Take care, Candice. Keep it moving and keep talking to VBAC women. You have a good chance of changing this prognosis!
Thank you so much for the information. I will give these suggestions a try. I only have a few days to try to turn the baby myself, my appointment for the version is this Monday. I've been doing the inversion several times the past two days (I'll start the other exercises this evening), and noticed the baby trying to turn several times last night, but it feels like he keeps getting hung up on my right hip.
I do see a chiropractor (actually had my last appt Wed), and have my pelvis/hip area adjusted on both sides each time.
I have an anterior placenta so (in reading your site) is another smaller hurdle I'm going to have to overcome to get the baby to turn... my OB confirmed it will also pose a slightly more challenging thing for him to work around as well.
I didn't fall, or do any crazy short stops in movement, so not sure why the baby flipped from head down to transverse, but I do work in an office and spend a great deal of time on my butt in a chair. I have been trying to sit at the edge of it, with my knees lower then my hips, and doing the inversion as soon as I get home. Hopefully this works... still not sure how to get the baby past my right hip... he sits there for a few minutes then moves back to the transverse position.
Thanks for the help!
>Wanted to give you an update regarding my birth experience which was only possible because of the guidance I got from you and your very informative website. As I had originally contacted you about, my concerns regarding my labor started when my baby was discovered to be transverse at 36 weeks. Thank to your expert advice, I was able to assist him in turning head down. This made my VBAC goal a real possibility. So here's how the rest of the story unfolded...
I ended up going overdue, at 40 weeks my provider strongly recommended I be induced. He suggested that I induce at 41 weeks due to the estimated size of the baby. Based on what I read regarding induction on your site, and my own negative experience being induced with my first pregnant (that resulted in an emergency c-section), I bargained with him and we compromised on a scheduled induction for 41 weeks 3 days. I continued to do the exercises - inversions, side-lying releases, lots of time on a birthing ball, walking, swimming, and regular visits to an experienced chiropractor.
Truthfully I was quite discouraged that I hadn't gone into labor at 41 weeks and was fearful that I would have to be induced. However, at 41 weeks 1 day, I went into labor on my own... and boy when my baby decided he was ready, he was ready!
Labor started at 1135 at night. I spent an hour walking around my house trying to discern if I was truly in labor, before I decided it was painful and regular enough that I was, than waited a half hour for my mother to come take our three year old before heading to the hospital. I had opted for a natural delivery in my birth plan, but given I had never truly experienced labor without medication (I had an epidural with my first), I was begging for an epidural pretty much as soon as I got to the hospital.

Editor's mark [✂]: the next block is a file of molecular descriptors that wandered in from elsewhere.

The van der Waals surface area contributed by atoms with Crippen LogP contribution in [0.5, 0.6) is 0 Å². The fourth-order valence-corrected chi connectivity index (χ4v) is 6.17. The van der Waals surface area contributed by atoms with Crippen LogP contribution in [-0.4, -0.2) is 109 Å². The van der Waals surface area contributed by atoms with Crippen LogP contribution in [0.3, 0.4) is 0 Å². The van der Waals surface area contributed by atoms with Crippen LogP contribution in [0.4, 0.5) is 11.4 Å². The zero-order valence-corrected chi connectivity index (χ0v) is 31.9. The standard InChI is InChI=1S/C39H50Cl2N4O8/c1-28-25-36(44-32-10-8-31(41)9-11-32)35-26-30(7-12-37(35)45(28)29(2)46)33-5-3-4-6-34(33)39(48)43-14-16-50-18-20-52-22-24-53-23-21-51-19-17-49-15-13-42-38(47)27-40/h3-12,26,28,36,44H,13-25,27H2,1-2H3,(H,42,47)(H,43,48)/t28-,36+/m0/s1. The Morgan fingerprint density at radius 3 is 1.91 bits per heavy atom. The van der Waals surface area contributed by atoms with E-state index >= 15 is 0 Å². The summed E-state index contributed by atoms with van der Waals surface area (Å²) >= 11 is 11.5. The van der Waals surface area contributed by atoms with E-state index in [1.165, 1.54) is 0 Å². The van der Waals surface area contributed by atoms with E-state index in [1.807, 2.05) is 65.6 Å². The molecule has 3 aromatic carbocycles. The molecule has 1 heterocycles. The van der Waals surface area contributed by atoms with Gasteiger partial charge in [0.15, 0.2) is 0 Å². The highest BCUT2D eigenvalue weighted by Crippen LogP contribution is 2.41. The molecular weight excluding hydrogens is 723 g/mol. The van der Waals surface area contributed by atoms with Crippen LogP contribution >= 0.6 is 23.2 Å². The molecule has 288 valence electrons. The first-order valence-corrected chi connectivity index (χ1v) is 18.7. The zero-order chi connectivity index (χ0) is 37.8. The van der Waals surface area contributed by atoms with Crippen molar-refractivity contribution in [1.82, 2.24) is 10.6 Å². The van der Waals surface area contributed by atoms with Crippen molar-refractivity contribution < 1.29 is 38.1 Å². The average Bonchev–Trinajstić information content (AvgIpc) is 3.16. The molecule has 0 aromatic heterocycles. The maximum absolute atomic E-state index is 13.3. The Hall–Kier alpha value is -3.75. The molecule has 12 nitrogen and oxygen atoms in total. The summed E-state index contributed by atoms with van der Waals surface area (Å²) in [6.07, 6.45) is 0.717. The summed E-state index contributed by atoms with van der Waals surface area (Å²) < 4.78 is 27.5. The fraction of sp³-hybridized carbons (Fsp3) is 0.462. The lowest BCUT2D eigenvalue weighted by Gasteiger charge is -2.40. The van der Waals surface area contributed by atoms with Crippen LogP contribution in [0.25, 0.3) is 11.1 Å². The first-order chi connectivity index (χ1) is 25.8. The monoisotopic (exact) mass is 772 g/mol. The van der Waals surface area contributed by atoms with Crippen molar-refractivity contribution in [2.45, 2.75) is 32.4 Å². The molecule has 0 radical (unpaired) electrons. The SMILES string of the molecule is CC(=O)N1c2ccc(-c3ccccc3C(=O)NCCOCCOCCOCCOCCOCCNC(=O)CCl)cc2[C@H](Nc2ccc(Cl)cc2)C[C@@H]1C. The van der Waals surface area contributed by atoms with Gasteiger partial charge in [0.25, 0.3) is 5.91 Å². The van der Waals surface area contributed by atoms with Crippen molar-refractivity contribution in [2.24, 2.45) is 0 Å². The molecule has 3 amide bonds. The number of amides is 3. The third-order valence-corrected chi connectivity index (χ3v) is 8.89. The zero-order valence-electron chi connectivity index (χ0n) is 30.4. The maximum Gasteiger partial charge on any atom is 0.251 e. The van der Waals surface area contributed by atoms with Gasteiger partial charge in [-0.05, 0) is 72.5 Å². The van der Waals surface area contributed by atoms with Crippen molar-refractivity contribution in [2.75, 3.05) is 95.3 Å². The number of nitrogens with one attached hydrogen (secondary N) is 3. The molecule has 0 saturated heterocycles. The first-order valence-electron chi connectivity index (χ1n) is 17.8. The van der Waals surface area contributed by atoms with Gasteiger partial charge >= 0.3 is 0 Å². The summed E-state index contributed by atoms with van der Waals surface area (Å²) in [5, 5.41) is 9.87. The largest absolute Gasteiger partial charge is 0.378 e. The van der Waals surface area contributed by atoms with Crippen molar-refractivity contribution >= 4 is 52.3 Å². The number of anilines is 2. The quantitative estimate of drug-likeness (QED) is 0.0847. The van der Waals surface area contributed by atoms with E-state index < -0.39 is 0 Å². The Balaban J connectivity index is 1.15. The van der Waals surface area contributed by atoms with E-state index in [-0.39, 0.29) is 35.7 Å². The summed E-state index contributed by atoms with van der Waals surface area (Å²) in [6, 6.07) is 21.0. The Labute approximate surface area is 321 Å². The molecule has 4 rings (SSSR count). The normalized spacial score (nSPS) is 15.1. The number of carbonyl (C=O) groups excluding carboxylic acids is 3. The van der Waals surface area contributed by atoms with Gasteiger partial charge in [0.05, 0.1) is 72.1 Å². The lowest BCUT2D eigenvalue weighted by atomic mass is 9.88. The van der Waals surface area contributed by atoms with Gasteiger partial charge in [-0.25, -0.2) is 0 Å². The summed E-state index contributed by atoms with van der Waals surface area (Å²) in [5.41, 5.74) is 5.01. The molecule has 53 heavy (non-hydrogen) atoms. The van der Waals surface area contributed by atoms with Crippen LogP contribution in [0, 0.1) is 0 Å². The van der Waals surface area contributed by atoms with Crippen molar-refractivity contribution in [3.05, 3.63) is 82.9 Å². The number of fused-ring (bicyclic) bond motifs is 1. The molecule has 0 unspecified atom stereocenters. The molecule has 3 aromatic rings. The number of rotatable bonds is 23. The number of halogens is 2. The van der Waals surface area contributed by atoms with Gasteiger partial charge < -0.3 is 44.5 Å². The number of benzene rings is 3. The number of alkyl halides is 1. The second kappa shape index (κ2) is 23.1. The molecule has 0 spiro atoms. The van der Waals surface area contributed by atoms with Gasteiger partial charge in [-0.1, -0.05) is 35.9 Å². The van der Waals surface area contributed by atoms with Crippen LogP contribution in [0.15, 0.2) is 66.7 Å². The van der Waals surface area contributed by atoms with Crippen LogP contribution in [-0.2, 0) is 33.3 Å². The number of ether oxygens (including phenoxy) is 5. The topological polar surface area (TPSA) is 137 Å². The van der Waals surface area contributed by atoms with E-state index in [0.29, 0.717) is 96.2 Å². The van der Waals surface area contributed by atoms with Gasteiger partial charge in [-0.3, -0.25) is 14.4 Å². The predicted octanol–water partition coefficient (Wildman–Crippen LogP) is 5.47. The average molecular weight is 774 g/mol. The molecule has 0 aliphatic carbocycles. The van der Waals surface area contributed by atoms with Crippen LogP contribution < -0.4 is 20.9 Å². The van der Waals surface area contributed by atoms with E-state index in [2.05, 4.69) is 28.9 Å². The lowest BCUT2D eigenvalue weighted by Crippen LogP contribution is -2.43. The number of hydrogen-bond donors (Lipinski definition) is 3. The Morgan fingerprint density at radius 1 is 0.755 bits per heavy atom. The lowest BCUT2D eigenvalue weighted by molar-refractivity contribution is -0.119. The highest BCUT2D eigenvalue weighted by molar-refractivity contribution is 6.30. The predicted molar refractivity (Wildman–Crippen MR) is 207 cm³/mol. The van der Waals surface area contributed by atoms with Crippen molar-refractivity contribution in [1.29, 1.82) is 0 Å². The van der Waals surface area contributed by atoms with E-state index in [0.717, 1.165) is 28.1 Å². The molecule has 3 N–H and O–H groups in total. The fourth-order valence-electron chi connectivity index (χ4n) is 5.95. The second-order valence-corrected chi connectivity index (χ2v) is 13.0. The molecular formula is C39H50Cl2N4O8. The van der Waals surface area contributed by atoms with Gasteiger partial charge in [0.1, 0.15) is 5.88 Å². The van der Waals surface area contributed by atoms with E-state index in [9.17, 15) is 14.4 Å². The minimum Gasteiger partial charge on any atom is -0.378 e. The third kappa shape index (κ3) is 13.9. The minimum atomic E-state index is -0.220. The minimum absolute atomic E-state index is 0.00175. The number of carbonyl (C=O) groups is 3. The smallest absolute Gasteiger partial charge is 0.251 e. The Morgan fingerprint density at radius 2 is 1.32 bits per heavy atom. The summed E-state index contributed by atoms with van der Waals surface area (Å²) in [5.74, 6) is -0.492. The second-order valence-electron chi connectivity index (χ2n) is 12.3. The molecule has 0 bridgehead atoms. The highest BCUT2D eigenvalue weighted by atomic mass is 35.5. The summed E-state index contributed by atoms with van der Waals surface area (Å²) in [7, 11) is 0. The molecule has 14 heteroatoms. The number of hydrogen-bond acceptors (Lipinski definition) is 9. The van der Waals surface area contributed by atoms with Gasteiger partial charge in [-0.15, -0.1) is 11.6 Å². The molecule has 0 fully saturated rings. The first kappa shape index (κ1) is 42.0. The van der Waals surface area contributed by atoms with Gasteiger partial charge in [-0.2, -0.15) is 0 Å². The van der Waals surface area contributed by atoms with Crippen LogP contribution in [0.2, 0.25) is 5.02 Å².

Thankfully things progressed so quickly there wasn't time for an epidural, which I believe was actually a godsend. The sense of accomplishment, and the awareness I had after the birth (and during) is something I am glad I got to experience, the pain was worth it in hind sight. I dilated from 2cm's to 10cm's in two hours (only a half hour of which was at the hospital - I was at 7cm when I got to the hospital), I pushed for two hours and had my beautiful, healthy baby boy in my arms.
My baby was larger at 8lbs 15oz, and I did tear, but I believe that I most certainly would have ended up with a repeat c-section had it not been for your advice. Your knowledge and willingness to share this information for free is something every pregnant woman should take advantage of, or a least be made aware of. I strongly believe that there should be more focus on these techniques then medical interventions... this stuff was free to do, and low risk, why on earth don't more doctors suggest at least trying these exercises before recommending medical interventions?! I am thankful for your help and hope that many, many more women find your site and benefit from your knowledge - I tell every one about it. I'm officially a walking Spinning Babies advertisement! Thank you again for everything you provide to pregnant women and those who support them.
Grateful and at peace now that I've had the birth experience I had always hoped to have,
PS. My doulas attended your workshop in NH, and loved your presentation! They have worked with a few clients now who have utilized the techniques from your site, and said that they have noticed it appears to shorten the time spent in labor, they plan to incorporate your techniques into their birth classes. It certainly did for me!